LC References and Software Downloads
LC Strategy provides an objective way to "design" a statistical analysis. After all, when one's data are observational, it's frequently already too late to design their collection!
Traditional Covariate Adjustment methods use Multivariable MODELS that make quite STRONG assumptions in order to simultaneously Estimate effects "parametrically" as well as Predict patient Y-outcomes.
In stark contrast, LC methods deliberately separate Estimation from Prediction. This allows LC treatment effect estimation to not only be non-parametric (distribution-free) and highly visual (graphical) but also to deliberately stress "fair" comparisons between relatively well-matched patients who made different treatment choices.
LC methods [a] estimate Local Treatment Differences (LTDs) only within X-space CLUSTERS of similar patients and [b] examine the joint DISTRIBUTION of these LTDs, thereby characterizing the full spectrum of patient differential response to treatment. Although somewhat computationally intensive, the LC approach is nevertheless ideal when databases are very large and encompass patients from numerous, diverse sub-populations. LC methods are based upon the Propensity Scoring theory of Rosenbaum and Rubin, Biometrika (1983). Specifically, cluster membership becomes a guaranteed BALANCING Score, "finer" than the unknown true propensity score, in the limit as clusters become small, compact and numerous!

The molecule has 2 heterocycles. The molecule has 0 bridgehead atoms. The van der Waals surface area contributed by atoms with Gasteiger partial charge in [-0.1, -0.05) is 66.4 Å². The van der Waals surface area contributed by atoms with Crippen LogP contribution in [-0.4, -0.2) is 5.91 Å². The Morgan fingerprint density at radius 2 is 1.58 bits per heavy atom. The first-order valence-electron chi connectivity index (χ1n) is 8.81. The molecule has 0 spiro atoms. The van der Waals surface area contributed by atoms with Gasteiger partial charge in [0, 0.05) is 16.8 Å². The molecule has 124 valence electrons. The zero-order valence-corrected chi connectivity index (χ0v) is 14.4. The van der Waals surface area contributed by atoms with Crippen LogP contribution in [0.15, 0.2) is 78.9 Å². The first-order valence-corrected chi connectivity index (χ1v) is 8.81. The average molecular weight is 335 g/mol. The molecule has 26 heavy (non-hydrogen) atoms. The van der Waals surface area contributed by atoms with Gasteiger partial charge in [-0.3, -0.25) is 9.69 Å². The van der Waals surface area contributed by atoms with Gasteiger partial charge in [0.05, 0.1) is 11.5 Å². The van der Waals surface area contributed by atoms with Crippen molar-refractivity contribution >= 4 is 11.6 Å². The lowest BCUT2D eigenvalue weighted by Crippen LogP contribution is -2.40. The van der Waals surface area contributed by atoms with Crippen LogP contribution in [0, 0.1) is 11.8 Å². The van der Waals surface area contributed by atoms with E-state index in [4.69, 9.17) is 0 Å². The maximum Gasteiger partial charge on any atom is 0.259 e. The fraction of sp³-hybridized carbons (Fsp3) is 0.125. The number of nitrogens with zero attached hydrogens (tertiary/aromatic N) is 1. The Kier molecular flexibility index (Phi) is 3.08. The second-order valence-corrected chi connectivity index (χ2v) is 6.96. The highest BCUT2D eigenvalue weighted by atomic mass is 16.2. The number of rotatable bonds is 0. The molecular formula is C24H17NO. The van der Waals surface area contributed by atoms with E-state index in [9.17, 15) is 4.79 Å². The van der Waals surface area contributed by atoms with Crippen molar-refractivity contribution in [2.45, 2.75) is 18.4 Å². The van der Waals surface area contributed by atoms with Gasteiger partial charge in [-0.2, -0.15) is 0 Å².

The LC approach consists of FOUR PHASES of activities which (when repeatedly applied, checked and redone) ultimately assure that robust and objective (statistically valid) results are being generated. The four links below display pages that introduce and illustrate the specific sorts of statistical methods and graphical displays typically examined in each of the four phases of a LC Analysis...
Phase One: Aggregate
Phase Two: Confirm
Phase Three: Explore
Phase Four: Reveal
Want to learn more about methods for Observational Data Analysis?
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KISS: Keep It Sophisticatedly Simple
Arnold Zellner, ASA Presidential Address, 1991